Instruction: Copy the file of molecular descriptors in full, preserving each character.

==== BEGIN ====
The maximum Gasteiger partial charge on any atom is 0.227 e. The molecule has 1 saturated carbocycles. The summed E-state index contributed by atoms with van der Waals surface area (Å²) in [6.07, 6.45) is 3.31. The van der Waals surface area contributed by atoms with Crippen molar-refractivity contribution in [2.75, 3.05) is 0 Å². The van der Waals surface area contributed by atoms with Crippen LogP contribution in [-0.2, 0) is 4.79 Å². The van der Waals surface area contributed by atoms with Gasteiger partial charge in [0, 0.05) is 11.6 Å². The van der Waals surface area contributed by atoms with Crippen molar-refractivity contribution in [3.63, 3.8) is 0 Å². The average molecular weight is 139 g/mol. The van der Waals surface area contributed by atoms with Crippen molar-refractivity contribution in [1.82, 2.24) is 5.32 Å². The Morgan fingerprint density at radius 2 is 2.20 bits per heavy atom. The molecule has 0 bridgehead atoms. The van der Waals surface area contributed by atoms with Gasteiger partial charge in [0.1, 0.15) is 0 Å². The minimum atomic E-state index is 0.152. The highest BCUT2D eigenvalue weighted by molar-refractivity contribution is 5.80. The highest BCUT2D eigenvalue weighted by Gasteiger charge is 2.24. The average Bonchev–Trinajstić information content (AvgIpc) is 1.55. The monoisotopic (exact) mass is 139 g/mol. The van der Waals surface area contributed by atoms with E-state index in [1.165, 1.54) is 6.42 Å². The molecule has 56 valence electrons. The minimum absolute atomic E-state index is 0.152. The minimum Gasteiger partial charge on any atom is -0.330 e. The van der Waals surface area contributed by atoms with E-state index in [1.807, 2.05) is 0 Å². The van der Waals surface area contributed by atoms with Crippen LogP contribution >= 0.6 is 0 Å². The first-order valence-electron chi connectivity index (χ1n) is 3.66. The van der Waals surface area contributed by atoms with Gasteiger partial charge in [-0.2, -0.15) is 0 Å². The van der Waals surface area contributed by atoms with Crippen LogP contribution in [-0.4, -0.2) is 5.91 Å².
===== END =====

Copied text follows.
The maximum Gasteiger partial charge on any atom is 0.227 e. The molecule has 1 saturated carbocycles. The summed E-state index contributed by atoms with van der Waals surface area (Å²) in [6.07, 6.45) is 3.31. The van der Waals surface area contributed by atoms with Crippen molar-refractivity contribution in [2.75, 3.05) is 0 Å². The van der Waals surface area contributed by atoms with Crippen LogP contribution in [-0.2, 0) is 4.79 Å². The van der Waals surface area contributed by atoms with Gasteiger partial charge in [0, 0.05) is 11.6 Å². The van der Waals surface area contributed by atoms with Crippen molar-refractivity contribution in [3.63, 3.8) is 0 Å². The average molecular weight is 139 g/mol. The van der Waals surface area contributed by atoms with Crippen molar-refractivity contribution in [1.82, 2.24) is 5.32 Å². The Morgan fingerprint density at radius 2 is 2.20 bits per heavy atom. The molecule has 0 bridgehead atoms. The van der Waals surface area contributed by atoms with Gasteiger partial charge in [0.1, 0.15) is 0 Å². The minimum atomic E-state index is 0.152. The highest BCUT2D eigenvalue weighted by molar-refractivity contribution is 5.80. The highest BCUT2D eigenvalue weighted by Gasteiger charge is 2.24. The average Bonchev–Trinajstić information content (AvgIpc) is 1.55. The monoisotopic (exact) mass is 139 g/mol. The van der Waals surface area contributed by atoms with E-state index in [1.165, 1.54) is 6.42 Å². The molecule has 56 valence electrons. The minimum absolute atomic E-state index is 0.152. The minimum Gasteiger partial charge on any atom is -0.330 e. The van der Waals surface area contributed by atoms with E-state index in [1.807, 2.05) is 0 Å². The van der Waals surface area contributed by atoms with Crippen LogP contribution >= 0.6 is 0 Å². The first-order valence-electron chi connectivity index (χ1n) is 3.66. The van der Waals surface area contributed by atoms with Gasteiger partial charge in [-0.2, -0.15) is 0 Å². The van der Waals surface area contributed by atoms with Crippen LogP contribution in [-0.4, -0.2) is 5.91 Å².